Last Friday, we published work by our researcher Maria Giovanna Sessa tracking misogynistic disinformation during Covid-19. (more below). Next –  *tomorrow* –  we will be releasing what is likely our biggest investigation yet!

Sorry, I can’t say more right now… but Watch This Space!

Disinfo News and Updates

  • Collaborating Against Cybercrime. Law enforcement authorities from 26 EU Member States – in collaboration with Europol, the US National Intellectual Property Rights Coordination Centre, and other third parties – have seized over 21,910 domain names selling counterfeit and pirated items. From counterfeit pharmaceuticals to pirated films to illegal software, the inventory had an estimated value of €2.5 million.
  • Addressing the Infodemic in Africa. The World Health Organization has launched the Africa Infodemic Response Alliance (AIRA), a capacity-building alliance to coordinate actions and pool resources in response to COVID-19 misinformation.
  • Facebook to remove vaccine misinformation. Facebook has announced it will begin removing false claims about COVID-19 vaccines from the platform.
  • Van Buren v. United States. Last week the US Supreme Court heard a case that will push it to further interpret the Computer Fraud and Abuse Act (CFAA), a sweeping law that has been abused in the past to criminalize innocuous online activity, for example the practice of web scraping (an essential activity for research, accountability, and innovation).

EU Policy Monitor

EU institutions at work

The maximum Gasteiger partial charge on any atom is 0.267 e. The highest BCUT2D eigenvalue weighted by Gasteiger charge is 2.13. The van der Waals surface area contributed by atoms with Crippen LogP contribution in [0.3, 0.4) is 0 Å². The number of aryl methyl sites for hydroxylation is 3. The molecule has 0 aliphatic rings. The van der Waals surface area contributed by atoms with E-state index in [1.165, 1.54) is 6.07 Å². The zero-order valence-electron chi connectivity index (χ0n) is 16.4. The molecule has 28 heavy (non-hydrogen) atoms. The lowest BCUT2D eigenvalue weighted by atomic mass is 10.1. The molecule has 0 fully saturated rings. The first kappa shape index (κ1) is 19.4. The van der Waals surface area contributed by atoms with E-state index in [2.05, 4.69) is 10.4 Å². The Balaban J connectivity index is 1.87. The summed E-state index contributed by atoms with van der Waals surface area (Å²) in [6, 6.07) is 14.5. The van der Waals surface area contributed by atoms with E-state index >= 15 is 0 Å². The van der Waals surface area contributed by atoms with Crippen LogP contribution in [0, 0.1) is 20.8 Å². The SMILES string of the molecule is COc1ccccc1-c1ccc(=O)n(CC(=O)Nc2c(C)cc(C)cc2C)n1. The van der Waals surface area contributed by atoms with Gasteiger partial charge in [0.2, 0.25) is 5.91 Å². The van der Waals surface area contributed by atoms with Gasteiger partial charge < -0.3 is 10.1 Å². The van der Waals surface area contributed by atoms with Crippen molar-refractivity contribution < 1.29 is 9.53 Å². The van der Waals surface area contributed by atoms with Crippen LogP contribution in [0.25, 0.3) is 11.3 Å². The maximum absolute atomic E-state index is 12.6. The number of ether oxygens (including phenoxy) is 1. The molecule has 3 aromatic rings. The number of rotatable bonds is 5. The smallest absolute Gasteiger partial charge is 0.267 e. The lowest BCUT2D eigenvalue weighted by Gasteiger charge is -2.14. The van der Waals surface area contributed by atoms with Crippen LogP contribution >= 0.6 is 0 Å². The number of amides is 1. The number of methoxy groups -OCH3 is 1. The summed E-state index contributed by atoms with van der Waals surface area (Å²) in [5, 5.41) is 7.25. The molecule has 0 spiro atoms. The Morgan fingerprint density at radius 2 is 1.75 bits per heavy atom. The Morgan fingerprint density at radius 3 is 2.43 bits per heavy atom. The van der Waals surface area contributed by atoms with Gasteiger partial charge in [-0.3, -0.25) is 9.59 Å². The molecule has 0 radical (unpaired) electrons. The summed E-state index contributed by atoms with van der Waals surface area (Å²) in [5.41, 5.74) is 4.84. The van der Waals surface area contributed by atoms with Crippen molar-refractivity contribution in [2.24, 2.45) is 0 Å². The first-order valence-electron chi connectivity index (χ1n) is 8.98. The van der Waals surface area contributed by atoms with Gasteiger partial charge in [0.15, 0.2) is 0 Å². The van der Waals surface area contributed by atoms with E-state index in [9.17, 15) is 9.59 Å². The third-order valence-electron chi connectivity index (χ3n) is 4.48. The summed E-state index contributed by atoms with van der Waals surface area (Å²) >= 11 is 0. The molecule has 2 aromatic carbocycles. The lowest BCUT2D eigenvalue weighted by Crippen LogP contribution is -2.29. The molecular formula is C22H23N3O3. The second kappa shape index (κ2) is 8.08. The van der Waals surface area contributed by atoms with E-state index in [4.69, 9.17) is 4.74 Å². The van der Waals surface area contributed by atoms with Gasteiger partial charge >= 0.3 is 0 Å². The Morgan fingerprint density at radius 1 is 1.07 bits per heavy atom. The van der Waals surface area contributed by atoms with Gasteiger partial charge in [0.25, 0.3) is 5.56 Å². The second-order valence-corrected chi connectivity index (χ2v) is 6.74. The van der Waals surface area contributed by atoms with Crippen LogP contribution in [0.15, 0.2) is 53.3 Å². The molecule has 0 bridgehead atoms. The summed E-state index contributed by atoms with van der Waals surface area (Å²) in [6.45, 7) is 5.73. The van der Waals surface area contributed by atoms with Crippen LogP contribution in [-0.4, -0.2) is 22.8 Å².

• Commission releases the EDAP and MAAP. Last Thursday, the Commission released both the European Democracy Action Plan (EDAP) and the Media and Audiovisual Action Plan (MAAP), a series of proposals to address disinformation, fortify election integrity, increase democratic participation and strengthen the media sector. While these are high level frameworks, not regulatory texts, regulation in many areas will follow, including through the Digital Services Act, which will establish a “co-regulatory backstop” in relation to a fortified Code of Practice on Disinformation.
  • DSA and DMA delayed. The Digital Services Act and Digital Markets Act have been postponed to December 15th; the DMA’s ‘market investigation tool’ faces particular resistance. 
  • TERREG delayed. The final trilogue negotiations between the Parliament, the Commission and the Council which had been scheduled for this week on the EU’s hotly debated regulation on the dissemination of online terrorist content have also been pushed back at least a week.
  • NIS Directive Review. Within their review of the network and information security (NIS) directive, scheduled to be presented on December 15, the Commission also intends to update the EU’s cybersecurity rules and propose an expansion of the scope of ‘essential services’ covered by the rules.

INGE Committee Update

  • Vice President Vera Jourova took questions from Members of the European Parliament (MEPs) about the publication of the European Democracy Action Plan (EDAP) during a session of the Special Committee on Foreign Interference on December 3rd (agenda). 
  • Vice President Jourova stressed that European democracy could not be taken for granted, and that through a combination of the EDAP and the DSA she was confident the Commission would introduce hard law to make large platforms more accountable.